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WNT Set to Face Germany on May 22 at Cleveland Browns Stadium

U.S. Women’s National Team
Notes from Cleveland, Ohio
Friday, May 21, 2010

WOMEN’S WORLD POWERS CLASH IN CLEVELAND: The eyes of the women’s soccer world will be on Cleveland, Ohio, on Saturday, May 22, as the world’s top two women’s soccer nations (according to the latest FIFA rankings) meet at 6 p.m. ET at Cleveland Browns Stadium in a match televised live on ESPN2. The clash between the USA and Germany marks the first meeting in the United States between the two perennial powers since the Germans took down the USA in the semifinal of the 2003 FIFA Women’s World Cup. The match will be the seventh international for the U.S. women this year (tickets) as preparations continue for the CONCACAF Women’s Gold Cup, which will serve as Women’s World Cup qualifying, to be held in late October/early November with dates and venues still to be determined. Women’s Professional Soccer (WPS) will be taking the weekend off from competition so none of the players will be missing any club matches. While U.S. head coach Pia Sundhage has called in 22 players for the match, she will name 18 to suit up against the Germans. Since coaching her first game for the United States in January of 2008, Pia Sundhage has compiled an overall record of 46-1-3 with the only loss in regulation time coming in the first game of the 2008 Olympics. She coached her 50th match for the USA in Sandy, Utah, on March 31 against Mexico, a wild 1-0 win played in ankle-deep snow.

U.S. WNT 2010 Schedule & Results

Date Opponent Time / Result TV / U.S. Scorer(s) Venue
Feb. 24 Iceland 2-0 W Own Goal, Cheney VR de SA, Portugal
Feb. 26 Norway 2-1 W Wambach (2) Olhao, Portugal
March 1 Sweden 2-0 W Cheney (2) Ferreiras, Portugal
March 3 Germany 3-2 W Lloyd, Wambach, Cheney Faro, Portugal
March 28 Mexico 3-0 W Rodriguez, Boxx, Cheney San Diego, Calif.
March 31 Mexico 1-0 W Wambach Sandy, Utah
May 22 Germany 6 p.m. ET ESPN2 Cleveland, Ohio

Current FIFA World Ranking: 2
USA overall record vs. Germany: 16-4-4
Last Meeting vs. USA: March 3, 2010 (a 3-2 U.S. win in Faro, Portugal at the 2010 Algarve Cup Final)
Head Coach: Silvia Neid
Key Players: GK Nadine Angerer, M Simone Laudehr, M Kerstin Garefrekes, F Inka Grings, F Brigit Prinz

USA vs. GERMANY Fast Facts: While the USA is without several key players due to injuries – Carli Lloyd (ankle), Tobin Heath (ankle), Kelley O’Hara (foot) as well as missing Lauren Cheney (personal commitment) -- Germany is also without several of their top players – most notably Fatmire Bajramaj, Babett Peter and Anja Mittag -- due to the UEFA Women’s Champions League Final that pitted Turbine Potsdam against Olympic Lyon of France on May 20 … Potsdam won a thriller in penalty kicks to take the European title … Otherwise, Germany’s roster for the match is similar to the one the USA faced in the Algarve Cup Final last March 3 as Silvia Neid will have nine of the players who played in that match available for selection … Germany’s roster is stocked with players who rolled to the 2008 UEFA Women’s Championship, defeating England 6-2 in the final … The USA’s 18-4-4 record against Germany includes two wins against the former West Germany, coming in 1988 and 1990 … Since 2000, the USA is 8-1-3 against Germany … The U.S. is the only country in the world with an all-time winning record against the Germans … Aside from Ali Krieger, who plays her club soccer for FFC Frankfurt, which placed six players on Germany’s roster for this game, midfielder Shannon Boxx is the only player on the U.S. roster who has experience playing in Germany, doing a stint with Saarbrucken in 1999-00 … Germany’s most recent victory against the USA (that was not after penalty kicks) came in the semifinal of the 2003 FIFA Women’s World Cup, a 3-0 triumph in Portland, Ore. … Since then, the U.S. has won four games and the teams have tied twice, although Germany did triumph in the penalty kick shootout in the 2006 Algarve Cup final after the 0-0 draw through regulation … Germany’s Birgit Prinz is the third all-time scorer in women’s soccer history with 126 goals, just three short of Kristine Lilly … Euro 2009 star Inka Grings has scored 57 goals in her international career and was the leading scorer in the Women’s Bundesliga this year with 28 goals … At the 2010 Algarve Cup, Germany scored 16 goals and allowed zero in wins over Denmark, Finland and China before falling in the championship game to the USA.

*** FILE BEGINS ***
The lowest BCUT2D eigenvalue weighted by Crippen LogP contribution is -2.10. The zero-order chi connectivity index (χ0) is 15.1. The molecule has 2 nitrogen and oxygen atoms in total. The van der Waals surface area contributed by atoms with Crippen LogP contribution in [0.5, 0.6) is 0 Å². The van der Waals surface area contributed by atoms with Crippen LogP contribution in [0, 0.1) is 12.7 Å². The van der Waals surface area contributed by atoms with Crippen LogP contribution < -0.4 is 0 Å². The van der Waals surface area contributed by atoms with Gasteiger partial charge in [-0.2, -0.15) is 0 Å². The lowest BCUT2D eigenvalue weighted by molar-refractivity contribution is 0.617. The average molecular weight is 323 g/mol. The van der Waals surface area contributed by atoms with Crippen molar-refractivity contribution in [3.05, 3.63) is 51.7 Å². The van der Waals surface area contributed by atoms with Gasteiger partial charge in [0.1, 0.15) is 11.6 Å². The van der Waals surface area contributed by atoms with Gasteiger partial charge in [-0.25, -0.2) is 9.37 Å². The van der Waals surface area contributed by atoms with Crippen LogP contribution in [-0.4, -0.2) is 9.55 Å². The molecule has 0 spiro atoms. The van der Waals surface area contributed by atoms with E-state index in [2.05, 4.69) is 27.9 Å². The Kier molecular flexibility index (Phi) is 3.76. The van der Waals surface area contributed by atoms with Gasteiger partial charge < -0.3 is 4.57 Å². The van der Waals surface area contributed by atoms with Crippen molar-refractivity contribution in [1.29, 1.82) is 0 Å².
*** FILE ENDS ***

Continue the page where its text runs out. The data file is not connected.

FIFA WOMEN’S WORLD RANKINGS: The USA and Germany are the world’s top two ranked women’s national teams. Following are the top-10 women’s national teams in the world according to FIFA, along with their ranking points in parentheses: 1. USA (2227), 2. Germany (2158), 3. Brazil (2124), 4. Sweden (2064), 5. Japan (2015), 5 Korea DPR (2015), 7. Norway (1991), 8. France (1969), 8. England (1969), 10. Canada (1947).